Relationships make us tick. It’s just human nature. Maybe your friends make you stronger, or maybe your grandparents drive you to succeed — or maybe that newfound S.O. inspires you to grow. They’re our “why” and often our “how.” They make us laugh, smile, and push us to have #goals.
Well, that is, most relationships — at least the good kind. You know, the ones you want to have.
No relationship is perfect, and we’ve known that since we were in diapers. But some are downright toxic — and not always in a super obvious way. And let this be clear: just because you’re trying to be a good person doesn’t mean that you’re obligated to devote energy to these kinds of toxic people.
In fact, it can be impossible to be a good person if you are under the constant stress of relationship drama. Dysfunctional relationships can completely wreck you, and all the other relationships you’re trying to maintain — including that important relationship with yourself.
Like a carbon monoxide leak, toxic relationships aren’t glaringly conspicuous. At first, their poison slowly exhausts you to the point where you’ve slipped into a kind of social unconsciousness, oblivious of the realities around you. You don’t even realize you’re sucked in until you’re completely immersed, drained of energy to be fully the person you are.
So if more than a few of these warning signs sound too familiar, you might be better off rethinking the relationship and confiding in someone far, far away from this person.
1. You’re just not yourself.
All close relationships change us, but they shouldn’t shrink us. While healthy relationships enhance the parts of our personalities that were already there, toxic relationships can halt our growth and grow our insecurities. They turn us inward, contort our natural instincts, and make us question our very foundations.
So if you haven’t been feeling like yourself lately — and looking at old pictures of yourself makes you wonder where your personality went — consider examining the relationships around you. Does someone draw out the worst parts out of you? Have you forgotten how to heartily laugh in front of anyone in particular?
2. Pleasing the other person has become an obsession.
Of course, we want to please the people we love. And in non-toxic relationships, this is generally fairly easy — and even if we fail to please the other person, we’re not thrown into major panic mode. But too often in toxic relationships, power is one-sided.
So if you feel like you can never do anything “right” yet you still find yourself constantly seeking their approval — requiring the entire focus of your mind, body, and soul — chances are there is some manipulation involved, and you’re immersed in a spell that’s causing you anxiety.
Healthy relationships don’t make you feel like you’re constantly walking on eggshells of perpetual judgment and condescension. They don’t take, take, take — they give back, too.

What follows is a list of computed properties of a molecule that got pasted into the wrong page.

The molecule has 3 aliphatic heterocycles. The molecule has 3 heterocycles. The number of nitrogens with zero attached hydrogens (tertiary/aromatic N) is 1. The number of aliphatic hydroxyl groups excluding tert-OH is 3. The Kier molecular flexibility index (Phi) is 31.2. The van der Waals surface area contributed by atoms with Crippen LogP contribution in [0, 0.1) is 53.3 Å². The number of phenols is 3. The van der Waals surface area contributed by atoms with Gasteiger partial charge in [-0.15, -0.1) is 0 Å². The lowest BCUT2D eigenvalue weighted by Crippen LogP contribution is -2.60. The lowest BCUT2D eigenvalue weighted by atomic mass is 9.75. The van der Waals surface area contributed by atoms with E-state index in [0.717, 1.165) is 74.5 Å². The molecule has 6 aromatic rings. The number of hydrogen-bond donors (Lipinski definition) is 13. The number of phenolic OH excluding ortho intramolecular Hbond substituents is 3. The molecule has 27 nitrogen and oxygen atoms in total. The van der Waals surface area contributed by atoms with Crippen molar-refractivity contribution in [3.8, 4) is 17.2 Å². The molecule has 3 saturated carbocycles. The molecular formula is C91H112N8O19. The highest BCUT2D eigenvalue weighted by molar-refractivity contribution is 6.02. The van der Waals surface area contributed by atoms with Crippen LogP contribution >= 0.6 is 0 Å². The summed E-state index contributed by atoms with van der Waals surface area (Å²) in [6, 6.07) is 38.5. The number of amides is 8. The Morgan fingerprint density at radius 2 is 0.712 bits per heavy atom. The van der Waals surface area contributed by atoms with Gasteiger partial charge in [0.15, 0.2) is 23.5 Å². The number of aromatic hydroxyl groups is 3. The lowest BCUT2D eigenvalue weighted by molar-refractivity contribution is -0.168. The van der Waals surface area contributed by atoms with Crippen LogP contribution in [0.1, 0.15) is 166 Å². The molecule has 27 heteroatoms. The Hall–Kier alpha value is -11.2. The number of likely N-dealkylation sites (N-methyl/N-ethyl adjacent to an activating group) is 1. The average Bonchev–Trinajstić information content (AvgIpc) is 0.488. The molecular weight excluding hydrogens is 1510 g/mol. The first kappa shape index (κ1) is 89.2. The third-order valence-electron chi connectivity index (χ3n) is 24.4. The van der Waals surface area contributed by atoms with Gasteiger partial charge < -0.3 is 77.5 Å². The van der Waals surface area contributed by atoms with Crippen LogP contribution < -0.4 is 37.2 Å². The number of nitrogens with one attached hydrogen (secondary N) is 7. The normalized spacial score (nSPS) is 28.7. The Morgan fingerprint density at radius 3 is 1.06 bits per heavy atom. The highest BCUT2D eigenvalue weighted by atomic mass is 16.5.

Also, remember: you technically can’t make someone else happy. That’s on them.
3. You feel trapped.
Sometimes relationships can feel a little stagnant or stifling, but you shouldn’t be constantly gasping for air, desperate for some sign of life. Usually, a little humdrum in a relationship is a common sign that maybe you either need some quality time together or you need to focus on self-care.
But if the entrapment feels more like you’re on a sinking ship and there are no lifeboats in sight, it’s a sign — a sign that you’ve have hit an iceberg, sir, and you need to reexamine what has brought you to this breaking point.
4. What’s truth again?
Lying is always a bad sign, but it’s an especially bad sign if you’ve lost your sense of what’s real in this relationship, and you’re constantly questioning where things stand with this person. If follow-through is just not there, and you don’t trust their intentions, you need to watch your step in moving this relationship forward.
Furthermore, if you feel like you need to lie — whether it’s to yourself, to your friend or partner or, more notably, to outsiders about the relationship in question — it might mean that some real truth bombs are standing right in the middle of the room, waiting for you to awake and acknowledge them.
5. You dread or avoid interactions.
Instinctively, we know when there’s a consistently bad player reappearing in our lives. We flinch when they recite old, painful routines. We dance around their existence, finding joy when they’re not there while desperately searching for some sort of good in what they do and say. We cower when they start going on about that again, afraid to share what we really think or feel.
Rational follow-through doesn’t always follow our gut’s advice, however, especially if we’re immersed in a toxic relationship. So if you keep wondering, “Wow, I really don’t think I like spending time with this person… ever,” and that realization actually feels like a huge awakening, start paying attention to what’s in front of you, and empower yourself to bravely look your current reality in the eye — all while kindly reminding yourself, it doesn’t need to stay this way.